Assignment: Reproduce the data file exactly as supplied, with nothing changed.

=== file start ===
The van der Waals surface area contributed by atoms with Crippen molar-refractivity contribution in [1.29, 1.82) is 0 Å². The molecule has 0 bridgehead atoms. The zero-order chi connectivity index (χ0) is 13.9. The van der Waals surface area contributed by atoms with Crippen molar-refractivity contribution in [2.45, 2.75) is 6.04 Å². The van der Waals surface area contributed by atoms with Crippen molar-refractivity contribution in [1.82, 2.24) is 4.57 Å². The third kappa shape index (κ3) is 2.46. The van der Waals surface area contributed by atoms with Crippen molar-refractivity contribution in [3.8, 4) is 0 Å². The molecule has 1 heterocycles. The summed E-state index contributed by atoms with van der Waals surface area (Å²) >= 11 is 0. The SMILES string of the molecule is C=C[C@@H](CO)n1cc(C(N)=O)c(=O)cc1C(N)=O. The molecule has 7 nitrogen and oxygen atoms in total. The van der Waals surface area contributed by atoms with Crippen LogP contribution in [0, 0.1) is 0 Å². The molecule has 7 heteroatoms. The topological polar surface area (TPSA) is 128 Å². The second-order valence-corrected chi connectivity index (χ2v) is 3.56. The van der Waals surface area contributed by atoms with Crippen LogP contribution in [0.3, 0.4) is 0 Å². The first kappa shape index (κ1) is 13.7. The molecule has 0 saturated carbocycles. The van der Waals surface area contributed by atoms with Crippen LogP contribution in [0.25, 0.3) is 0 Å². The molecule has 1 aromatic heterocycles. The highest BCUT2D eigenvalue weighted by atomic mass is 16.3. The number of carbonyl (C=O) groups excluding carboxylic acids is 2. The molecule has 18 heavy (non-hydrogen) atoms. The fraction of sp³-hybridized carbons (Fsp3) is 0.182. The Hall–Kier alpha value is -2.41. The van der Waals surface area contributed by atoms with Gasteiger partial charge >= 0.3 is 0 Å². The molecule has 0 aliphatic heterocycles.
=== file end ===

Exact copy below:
The van der Waals surface area contributed by atoms with Crippen molar-refractivity contribution in [1.29, 1.82) is 0 Å². The molecule has 0 bridgehead atoms. The zero-order chi connectivity index (χ0) is 13.9. The van der Waals surface area contributed by atoms with Crippen molar-refractivity contribution in [2.45, 2.75) is 6.04 Å². The van der Waals surface area contributed by atoms with Crippen molar-refractivity contribution in [1.82, 2.24) is 4.57 Å². The third kappa shape index (κ3) is 2.46. The van der Waals surface area contributed by atoms with Crippen molar-refractivity contribution in [3.8, 4) is 0 Å². The molecule has 1 heterocycles. The summed E-state index contributed by atoms with van der Waals surface area (Å²) >= 11 is 0. The SMILES string of the molecule is C=C[C@@H](CO)n1cc(C(N)=O)c(=O)cc1C(N)=O. The molecule has 7 nitrogen and oxygen atoms in total. The van der Waals surface area contributed by atoms with Crippen LogP contribution in [0, 0.1) is 0 Å². The molecule has 7 heteroatoms. The topological polar surface area (TPSA) is 128 Å². The second-order valence-corrected chi connectivity index (χ2v) is 3.56. The van der Waals surface area contributed by atoms with Crippen LogP contribution in [0.3, 0.4) is 0 Å². The first kappa shape index (κ1) is 13.7. The molecule has 0 saturated carbocycles. The van der Waals surface area contributed by atoms with Crippen LogP contribution in [0.25, 0.3) is 0 Å². The molecule has 1 aromatic heterocycles. The highest BCUT2D eigenvalue weighted by atomic mass is 16.3. The number of carbonyl (C=O) groups excluding carboxylic acids is 2. The molecule has 18 heavy (non-hydrogen) atoms. The fraction of sp³-hybridized carbons (Fsp3) is 0.182. The Hall–Kier alpha value is -2.41. The van der Waals surface area contributed by atoms with Gasteiger partial charge >= 0.3 is 0 Å². The molecule has 0 aliphatic heterocycles.